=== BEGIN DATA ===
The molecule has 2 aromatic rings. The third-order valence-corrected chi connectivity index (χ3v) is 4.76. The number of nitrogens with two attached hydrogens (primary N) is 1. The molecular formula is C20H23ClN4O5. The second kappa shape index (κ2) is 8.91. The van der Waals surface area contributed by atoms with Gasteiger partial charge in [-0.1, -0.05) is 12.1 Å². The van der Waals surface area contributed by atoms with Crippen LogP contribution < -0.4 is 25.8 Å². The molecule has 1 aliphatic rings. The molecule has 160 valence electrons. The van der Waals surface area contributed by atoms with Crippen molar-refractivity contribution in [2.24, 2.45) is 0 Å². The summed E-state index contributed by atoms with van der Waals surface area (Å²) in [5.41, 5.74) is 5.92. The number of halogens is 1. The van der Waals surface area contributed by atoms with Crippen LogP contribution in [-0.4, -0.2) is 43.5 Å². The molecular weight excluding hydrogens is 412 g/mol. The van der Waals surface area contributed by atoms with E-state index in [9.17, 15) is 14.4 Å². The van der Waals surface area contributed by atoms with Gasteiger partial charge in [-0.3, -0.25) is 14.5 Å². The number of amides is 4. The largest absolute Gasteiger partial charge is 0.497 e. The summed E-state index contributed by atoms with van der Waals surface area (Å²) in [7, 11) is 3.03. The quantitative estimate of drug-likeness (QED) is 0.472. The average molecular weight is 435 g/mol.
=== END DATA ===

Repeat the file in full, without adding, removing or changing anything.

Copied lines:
The molecule has 2 aromatic rings. The third-order valence-corrected chi connectivity index (χ3v) is 4.76. The number of nitrogens with two attached hydrogens (primary N) is 1. The molecular formula is C20H23ClN4O5. The second kappa shape index (κ2) is 8.91. The van der Waals surface area contributed by atoms with Gasteiger partial charge in [-0.1, -0.05) is 12.1 Å². The van der Waals surface area contributed by atoms with Crippen LogP contribution < -0.4 is 25.8 Å². The molecule has 1 aliphatic rings. The molecule has 160 valence electrons. The van der Waals surface area contributed by atoms with Crippen molar-refractivity contribution in [2.24, 2.45) is 0 Å². The summed E-state index contributed by atoms with van der Waals surface area (Å²) in [5.41, 5.74) is 5.92. The number of halogens is 1. The van der Waals surface area contributed by atoms with Crippen LogP contribution in [-0.4, -0.2) is 43.5 Å². The molecular weight excluding hydrogens is 412 g/mol. The van der Waals surface area contributed by atoms with E-state index in [9.17, 15) is 14.4 Å². The van der Waals surface area contributed by atoms with Gasteiger partial charge in [-0.3, -0.25) is 14.5 Å². The number of amides is 4. The largest absolute Gasteiger partial charge is 0.497 e. The summed E-state index contributed by atoms with van der Waals surface area (Å²) in [7, 11) is 3.03. The quantitative estimate of drug-likeness (QED) is 0.472. The average molecular weight is 435 g/mol.